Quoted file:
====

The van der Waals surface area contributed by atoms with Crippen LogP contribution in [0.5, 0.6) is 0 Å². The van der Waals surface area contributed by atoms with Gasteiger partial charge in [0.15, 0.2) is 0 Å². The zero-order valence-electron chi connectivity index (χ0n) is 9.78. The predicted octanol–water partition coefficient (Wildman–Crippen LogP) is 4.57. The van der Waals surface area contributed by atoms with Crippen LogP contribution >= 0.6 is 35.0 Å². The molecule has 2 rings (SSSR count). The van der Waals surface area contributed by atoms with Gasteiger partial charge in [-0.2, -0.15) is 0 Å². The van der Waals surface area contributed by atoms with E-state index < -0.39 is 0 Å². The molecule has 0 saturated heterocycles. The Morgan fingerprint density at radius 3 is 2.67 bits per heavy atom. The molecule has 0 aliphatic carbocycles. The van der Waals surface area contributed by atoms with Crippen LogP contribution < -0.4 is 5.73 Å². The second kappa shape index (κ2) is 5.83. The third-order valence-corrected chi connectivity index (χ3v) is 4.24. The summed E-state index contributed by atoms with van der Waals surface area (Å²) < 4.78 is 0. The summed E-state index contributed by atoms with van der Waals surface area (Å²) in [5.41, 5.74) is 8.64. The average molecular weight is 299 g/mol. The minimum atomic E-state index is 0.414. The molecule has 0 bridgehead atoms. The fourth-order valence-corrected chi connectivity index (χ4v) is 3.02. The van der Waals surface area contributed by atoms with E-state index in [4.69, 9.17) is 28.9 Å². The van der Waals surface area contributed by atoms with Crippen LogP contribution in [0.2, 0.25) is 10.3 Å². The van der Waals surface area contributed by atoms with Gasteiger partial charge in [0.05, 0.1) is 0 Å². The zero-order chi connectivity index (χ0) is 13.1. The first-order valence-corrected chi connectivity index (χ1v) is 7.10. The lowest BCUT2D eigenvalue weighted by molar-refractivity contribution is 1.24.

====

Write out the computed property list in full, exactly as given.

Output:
The van der Waals surface area contributed by atoms with Crippen LogP contribution in [0.5, 0.6) is 0 Å². The van der Waals surface area contributed by atoms with Gasteiger partial charge in [0.15, 0.2) is 0 Å². The zero-order valence-electron chi connectivity index (χ0n) is 9.78. The predicted octanol–water partition coefficient (Wildman–Crippen LogP) is 4.57. The van der Waals surface area contributed by atoms with Crippen LogP contribution >= 0.6 is 35.0 Å². The molecule has 2 rings (SSSR count). The van der Waals surface area contributed by atoms with Gasteiger partial charge in [-0.2, -0.15) is 0 Å². The van der Waals surface area contributed by atoms with E-state index < -0.39 is 0 Å². The molecule has 0 saturated heterocycles. The Morgan fingerprint density at radius 3 is 2.67 bits per heavy atom. The molecule has 0 aliphatic carbocycles. The van der Waals surface area contributed by atoms with Crippen LogP contribution < -0.4 is 5.73 Å². The second kappa shape index (κ2) is 5.83. The third-order valence-corrected chi connectivity index (χ3v) is 4.24. The summed E-state index contributed by atoms with van der Waals surface area (Å²) < 4.78 is 0. The summed E-state index contributed by atoms with van der Waals surface area (Å²) in [5.41, 5.74) is 8.64. The average molecular weight is 299 g/mol. The minimum atomic E-state index is 0.414. The molecule has 0 bridgehead atoms. The fourth-order valence-corrected chi connectivity index (χ4v) is 3.02. The van der Waals surface area contributed by atoms with E-state index in [4.69, 9.17) is 28.9 Å². The van der Waals surface area contributed by atoms with Crippen LogP contribution in [0.2, 0.25) is 10.3 Å². The van der Waals surface area contributed by atoms with Gasteiger partial charge in [0.05, 0.1) is 0 Å². The zero-order chi connectivity index (χ0) is 13.1. The first-order valence-corrected chi connectivity index (χ1v) is 7.10. The lowest BCUT2D eigenvalue weighted by molar-refractivity contribution is 1.24.